Apple's new iAd platform is going to be a serious contender, newly leaked data shows. The company is so keen to beat its competition in the mobile advertising space that it's releasing a special paid analytics system that leverages iTunes data.
The news comes via TechCrunch, which has received inside information from a Quattro Wireless sales rep (Quattro is the mobile advertising platform Apple bought earlier this year). This makes the information extremely reliable, and the news itself even more spicy. The system is called Verification of iTunes Purchase (ViP) and it works pretty much as the name implies: App developers who place an iAd in their apps, and buy into the ViP system, will get a direct measure of the conversion of ad impressions into app purchases.
So what's the big deal? This route to ad efficiency measurement is 100% reliable, coming via Apple's own servers and requiring no other special action on behalf of app writers. No need to program specific SDK hooks or adhere to another competing ad company's code requirements. It's the kind of data path, in fact, that competitors like AdMob would kill to get their paws on, as without the inside proprietary data from Apple, they actually have to guess at similar sorts of statistics. The benefit to advertisers is an excellent understanding of their ad activities, users benefit form only seeing the original ad once (ViP enables the app owner to suppress showing the particular ad to users who go ahead and purchase the app) and Apple benefits from having an advertising loop that's more reliable than what its competition can offer. The folks at Cupertino are well aware of this, and the email TechCrunch saw notes ViP is unable to be "duplicated by any of our competitors."
Is this a murky pool for Apple to be dipping its toe into though? The very fact that it's promoting this inability for others to compete may well ring alarm bells in industry regulators' minds. Or perhaps not: ViP would only seem to work for a specific sort of advert—in-app placements for products that a user will purchase from within Apple's system. It doesn't work for non-iTunes wares, like other people's software or real-world products, and this limited scope softens Apple's monopolistic lead. It's also arguable that Apple couldn't open ViP's data to public view, as it would reveal proprietary information to its competitors, and not the good sort of "promoting healthy competition" data either.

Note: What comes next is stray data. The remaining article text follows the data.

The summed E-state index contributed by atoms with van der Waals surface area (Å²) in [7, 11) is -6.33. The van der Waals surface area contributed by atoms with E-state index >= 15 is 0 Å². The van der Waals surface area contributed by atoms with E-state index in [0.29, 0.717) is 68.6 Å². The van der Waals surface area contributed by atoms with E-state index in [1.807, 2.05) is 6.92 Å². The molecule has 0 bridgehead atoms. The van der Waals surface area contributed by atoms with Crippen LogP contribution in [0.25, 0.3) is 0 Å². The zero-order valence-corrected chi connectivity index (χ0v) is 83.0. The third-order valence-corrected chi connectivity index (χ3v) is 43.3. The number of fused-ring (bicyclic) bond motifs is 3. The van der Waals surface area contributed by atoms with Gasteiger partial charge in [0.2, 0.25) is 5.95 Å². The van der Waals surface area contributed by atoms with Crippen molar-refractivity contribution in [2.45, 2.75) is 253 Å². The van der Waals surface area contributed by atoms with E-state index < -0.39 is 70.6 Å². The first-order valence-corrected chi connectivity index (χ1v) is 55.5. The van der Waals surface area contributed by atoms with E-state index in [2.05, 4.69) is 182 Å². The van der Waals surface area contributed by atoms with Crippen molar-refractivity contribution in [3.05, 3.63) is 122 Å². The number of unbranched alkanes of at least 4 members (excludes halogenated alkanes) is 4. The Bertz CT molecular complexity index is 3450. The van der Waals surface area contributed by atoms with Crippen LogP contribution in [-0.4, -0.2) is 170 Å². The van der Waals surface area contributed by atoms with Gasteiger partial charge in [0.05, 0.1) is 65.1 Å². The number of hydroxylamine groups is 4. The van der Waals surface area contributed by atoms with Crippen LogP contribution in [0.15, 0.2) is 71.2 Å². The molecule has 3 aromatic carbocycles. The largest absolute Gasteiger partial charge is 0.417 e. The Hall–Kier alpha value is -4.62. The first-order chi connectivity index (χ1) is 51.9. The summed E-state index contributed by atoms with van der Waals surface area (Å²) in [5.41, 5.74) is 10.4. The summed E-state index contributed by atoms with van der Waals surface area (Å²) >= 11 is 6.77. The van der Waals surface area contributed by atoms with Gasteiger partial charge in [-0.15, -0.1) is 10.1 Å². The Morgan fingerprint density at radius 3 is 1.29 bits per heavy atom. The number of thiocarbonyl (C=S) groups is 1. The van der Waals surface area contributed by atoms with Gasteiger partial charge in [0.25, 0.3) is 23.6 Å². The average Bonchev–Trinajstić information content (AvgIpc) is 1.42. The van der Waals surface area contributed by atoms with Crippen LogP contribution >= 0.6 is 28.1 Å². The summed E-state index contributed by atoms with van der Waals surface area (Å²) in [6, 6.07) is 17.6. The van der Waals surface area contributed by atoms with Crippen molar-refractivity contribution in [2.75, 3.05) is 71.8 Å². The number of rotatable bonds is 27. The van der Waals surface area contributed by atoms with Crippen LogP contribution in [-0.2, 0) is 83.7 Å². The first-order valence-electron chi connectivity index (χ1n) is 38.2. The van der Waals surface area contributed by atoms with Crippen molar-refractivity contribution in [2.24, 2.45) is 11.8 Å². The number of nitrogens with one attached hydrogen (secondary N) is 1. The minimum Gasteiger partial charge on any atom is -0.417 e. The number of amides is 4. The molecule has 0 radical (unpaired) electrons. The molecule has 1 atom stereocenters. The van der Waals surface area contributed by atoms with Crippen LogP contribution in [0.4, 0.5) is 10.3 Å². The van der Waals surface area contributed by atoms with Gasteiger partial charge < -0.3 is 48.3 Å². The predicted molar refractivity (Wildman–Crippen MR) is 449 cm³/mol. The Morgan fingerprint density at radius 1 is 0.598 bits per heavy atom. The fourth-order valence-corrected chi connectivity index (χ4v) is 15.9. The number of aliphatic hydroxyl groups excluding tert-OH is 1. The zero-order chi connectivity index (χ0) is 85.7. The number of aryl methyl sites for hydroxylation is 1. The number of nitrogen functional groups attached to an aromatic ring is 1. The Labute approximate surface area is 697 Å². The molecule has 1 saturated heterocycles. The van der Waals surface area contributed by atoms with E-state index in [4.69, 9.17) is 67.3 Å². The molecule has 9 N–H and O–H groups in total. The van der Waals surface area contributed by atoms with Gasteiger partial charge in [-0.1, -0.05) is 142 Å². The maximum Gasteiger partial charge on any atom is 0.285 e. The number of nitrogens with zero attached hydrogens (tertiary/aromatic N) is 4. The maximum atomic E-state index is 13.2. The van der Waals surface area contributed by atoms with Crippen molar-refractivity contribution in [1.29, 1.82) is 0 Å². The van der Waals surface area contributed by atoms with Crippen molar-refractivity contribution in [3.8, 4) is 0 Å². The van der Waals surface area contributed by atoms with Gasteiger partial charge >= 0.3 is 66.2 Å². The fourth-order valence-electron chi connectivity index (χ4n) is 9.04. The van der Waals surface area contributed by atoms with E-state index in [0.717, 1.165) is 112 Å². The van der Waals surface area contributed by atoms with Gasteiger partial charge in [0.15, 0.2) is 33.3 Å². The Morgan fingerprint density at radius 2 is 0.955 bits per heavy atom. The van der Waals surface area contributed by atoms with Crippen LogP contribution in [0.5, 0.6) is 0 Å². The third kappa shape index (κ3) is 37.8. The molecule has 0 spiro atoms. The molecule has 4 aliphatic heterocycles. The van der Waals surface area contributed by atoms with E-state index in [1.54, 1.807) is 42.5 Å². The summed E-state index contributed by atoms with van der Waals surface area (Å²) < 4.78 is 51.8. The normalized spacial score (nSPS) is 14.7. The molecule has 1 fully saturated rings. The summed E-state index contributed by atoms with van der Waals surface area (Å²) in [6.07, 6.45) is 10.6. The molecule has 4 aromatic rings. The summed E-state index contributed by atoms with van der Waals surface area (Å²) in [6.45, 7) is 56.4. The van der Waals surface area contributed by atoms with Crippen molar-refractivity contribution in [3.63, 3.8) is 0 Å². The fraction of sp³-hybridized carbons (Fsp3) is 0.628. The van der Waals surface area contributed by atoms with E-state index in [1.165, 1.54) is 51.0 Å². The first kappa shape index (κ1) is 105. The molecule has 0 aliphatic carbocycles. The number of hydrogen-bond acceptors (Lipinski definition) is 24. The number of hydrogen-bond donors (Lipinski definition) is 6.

The main complication is that the FTC is rumored to be about to pronounce on the Google-AdMob deal, and some indications are that it may bar it, on monopolistic grounds. In this sense, Apple's ViP may be in trouble. But if these rumors are wrong, as other commenters are beginning to ponder, and the deal does get approval, it would sensible to enable companies like Apple to develop strong competitor technology, lest Google's massive bulk let it establish a consumer-unfriendly bloc in yet another market space.
There's also one more thing to note: The ViP deal seems to be targeted at the iPhone and iPod Touch only...not the iPad. Which makes us wonder if Apple's got another secret system up its sleeves, also under the iAd umbrella, but primed to make the most of the iPad's greater processing power and screen real estate?